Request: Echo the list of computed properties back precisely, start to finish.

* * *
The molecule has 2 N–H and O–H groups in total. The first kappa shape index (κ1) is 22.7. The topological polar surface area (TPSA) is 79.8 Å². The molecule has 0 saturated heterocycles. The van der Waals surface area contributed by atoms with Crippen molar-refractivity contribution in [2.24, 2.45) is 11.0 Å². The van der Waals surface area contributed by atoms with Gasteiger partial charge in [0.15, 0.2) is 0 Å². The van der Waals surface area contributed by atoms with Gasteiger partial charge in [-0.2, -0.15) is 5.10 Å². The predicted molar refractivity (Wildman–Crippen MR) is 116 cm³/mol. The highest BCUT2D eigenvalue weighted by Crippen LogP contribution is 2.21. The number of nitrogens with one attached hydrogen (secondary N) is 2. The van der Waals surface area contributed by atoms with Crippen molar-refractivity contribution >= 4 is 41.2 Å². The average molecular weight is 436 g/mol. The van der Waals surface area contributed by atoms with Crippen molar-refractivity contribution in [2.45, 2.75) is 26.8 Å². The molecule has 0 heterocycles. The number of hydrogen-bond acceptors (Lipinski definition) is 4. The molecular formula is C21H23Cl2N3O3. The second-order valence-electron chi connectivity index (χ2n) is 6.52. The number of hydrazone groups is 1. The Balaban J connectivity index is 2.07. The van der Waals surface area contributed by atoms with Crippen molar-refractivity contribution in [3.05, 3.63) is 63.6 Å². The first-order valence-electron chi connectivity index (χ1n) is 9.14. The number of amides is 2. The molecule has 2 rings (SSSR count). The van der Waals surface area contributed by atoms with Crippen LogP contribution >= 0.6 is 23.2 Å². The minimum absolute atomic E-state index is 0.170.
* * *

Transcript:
The molecule has 2 N–H and O–H groups in total. The first kappa shape index (κ1) is 22.7. The topological polar surface area (TPSA) is 79.8 Å². The molecule has 0 saturated heterocycles. The van der Waals surface area contributed by atoms with Crippen molar-refractivity contribution in [2.24, 2.45) is 11.0 Å². The van der Waals surface area contributed by atoms with Gasteiger partial charge in [0.15, 0.2) is 0 Å². The van der Waals surface area contributed by atoms with Gasteiger partial charge in [-0.2, -0.15) is 5.10 Å². The predicted molar refractivity (Wildman–Crippen MR) is 116 cm³/mol. The highest BCUT2D eigenvalue weighted by Crippen LogP contribution is 2.21. The number of nitrogens with one attached hydrogen (secondary N) is 2. The van der Waals surface area contributed by atoms with Crippen molar-refractivity contribution >= 4 is 41.2 Å². The average molecular weight is 436 g/mol. The van der Waals surface area contributed by atoms with Crippen molar-refractivity contribution in [2.45, 2.75) is 26.8 Å². The molecule has 0 heterocycles. The number of hydrogen-bond acceptors (Lipinski definition) is 4. The molecular formula is C21H23Cl2N3O3. The second-order valence-electron chi connectivity index (χ2n) is 6.52. The number of hydrazone groups is 1. The Balaban J connectivity index is 2.07. The van der Waals surface area contributed by atoms with Crippen molar-refractivity contribution in [3.05, 3.63) is 63.6 Å². The first-order valence-electron chi connectivity index (χ1n) is 9.14. The number of amides is 2. The molecule has 2 rings (SSSR count). The van der Waals surface area contributed by atoms with Crippen LogP contribution >= 0.6 is 23.2 Å². The minimum absolute atomic E-state index is 0.170.